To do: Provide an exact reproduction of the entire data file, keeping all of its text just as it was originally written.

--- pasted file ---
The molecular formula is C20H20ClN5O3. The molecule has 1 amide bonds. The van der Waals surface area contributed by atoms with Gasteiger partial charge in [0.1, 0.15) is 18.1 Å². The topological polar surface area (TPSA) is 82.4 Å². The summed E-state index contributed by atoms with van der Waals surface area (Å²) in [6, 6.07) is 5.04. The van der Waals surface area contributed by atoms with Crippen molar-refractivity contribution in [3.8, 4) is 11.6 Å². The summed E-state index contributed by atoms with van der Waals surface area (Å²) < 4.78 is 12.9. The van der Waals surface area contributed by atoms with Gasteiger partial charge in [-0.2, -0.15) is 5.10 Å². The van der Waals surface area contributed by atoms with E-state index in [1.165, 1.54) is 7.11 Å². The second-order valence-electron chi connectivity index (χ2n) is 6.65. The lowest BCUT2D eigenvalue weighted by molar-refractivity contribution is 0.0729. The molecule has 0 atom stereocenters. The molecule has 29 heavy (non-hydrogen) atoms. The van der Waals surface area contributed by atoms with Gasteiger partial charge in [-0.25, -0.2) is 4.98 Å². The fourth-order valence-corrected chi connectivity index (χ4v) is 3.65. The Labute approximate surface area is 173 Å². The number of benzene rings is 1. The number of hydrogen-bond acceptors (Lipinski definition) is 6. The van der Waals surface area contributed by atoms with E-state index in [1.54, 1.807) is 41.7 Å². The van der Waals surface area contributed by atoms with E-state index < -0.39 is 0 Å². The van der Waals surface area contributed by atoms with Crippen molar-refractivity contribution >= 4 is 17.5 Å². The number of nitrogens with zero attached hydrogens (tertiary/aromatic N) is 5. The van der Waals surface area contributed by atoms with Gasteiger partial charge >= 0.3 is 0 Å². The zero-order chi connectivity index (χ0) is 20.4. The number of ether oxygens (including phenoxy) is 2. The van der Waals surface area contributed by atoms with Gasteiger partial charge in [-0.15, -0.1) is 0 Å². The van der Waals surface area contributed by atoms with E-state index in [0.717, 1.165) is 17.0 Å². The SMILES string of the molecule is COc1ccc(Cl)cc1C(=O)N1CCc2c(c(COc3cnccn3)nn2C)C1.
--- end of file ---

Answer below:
The molecular formula is C20H20ClN5O3. The molecule has 1 amide bonds. The van der Waals surface area contributed by atoms with Gasteiger partial charge in [0.1, 0.15) is 18.1 Å². The topological polar surface area (TPSA) is 82.4 Å². The summed E-state index contributed by atoms with van der Waals surface area (Å²) in [6, 6.07) is 5.04. The van der Waals surface area contributed by atoms with Crippen molar-refractivity contribution in [3.8, 4) is 11.6 Å². The summed E-state index contributed by atoms with van der Waals surface area (Å²) < 4.78 is 12.9. The van der Waals surface area contributed by atoms with Gasteiger partial charge in [-0.2, -0.15) is 5.10 Å². The van der Waals surface area contributed by atoms with E-state index in [1.165, 1.54) is 7.11 Å². The second-order valence-electron chi connectivity index (χ2n) is 6.65. The lowest BCUT2D eigenvalue weighted by molar-refractivity contribution is 0.0729. The molecule has 0 atom stereocenters. The molecule has 29 heavy (non-hydrogen) atoms. The van der Waals surface area contributed by atoms with Gasteiger partial charge in [-0.25, -0.2) is 4.98 Å². The fourth-order valence-corrected chi connectivity index (χ4v) is 3.65. The Labute approximate surface area is 173 Å². The number of benzene rings is 1. The number of hydrogen-bond acceptors (Lipinski definition) is 6. The van der Waals surface area contributed by atoms with E-state index in [1.54, 1.807) is 41.7 Å². The van der Waals surface area contributed by atoms with E-state index < -0.39 is 0 Å². The van der Waals surface area contributed by atoms with Crippen molar-refractivity contribution >= 4 is 17.5 Å². The number of nitrogens with zero attached hydrogens (tertiary/aromatic N) is 5. The van der Waals surface area contributed by atoms with Gasteiger partial charge >= 0.3 is 0 Å². The zero-order chi connectivity index (χ0) is 20.4. The number of ether oxygens (including phenoxy) is 2. The van der Waals surface area contributed by atoms with Gasteiger partial charge in [-0.15, -0.1) is 0 Å². The van der Waals surface area contributed by atoms with E-state index in [0.717, 1.165) is 17.0 Å². The SMILES string of the molecule is COc1ccc(Cl)cc1C(=O)N1CCc2c(c(COc3cnccn3)nn2C)C1.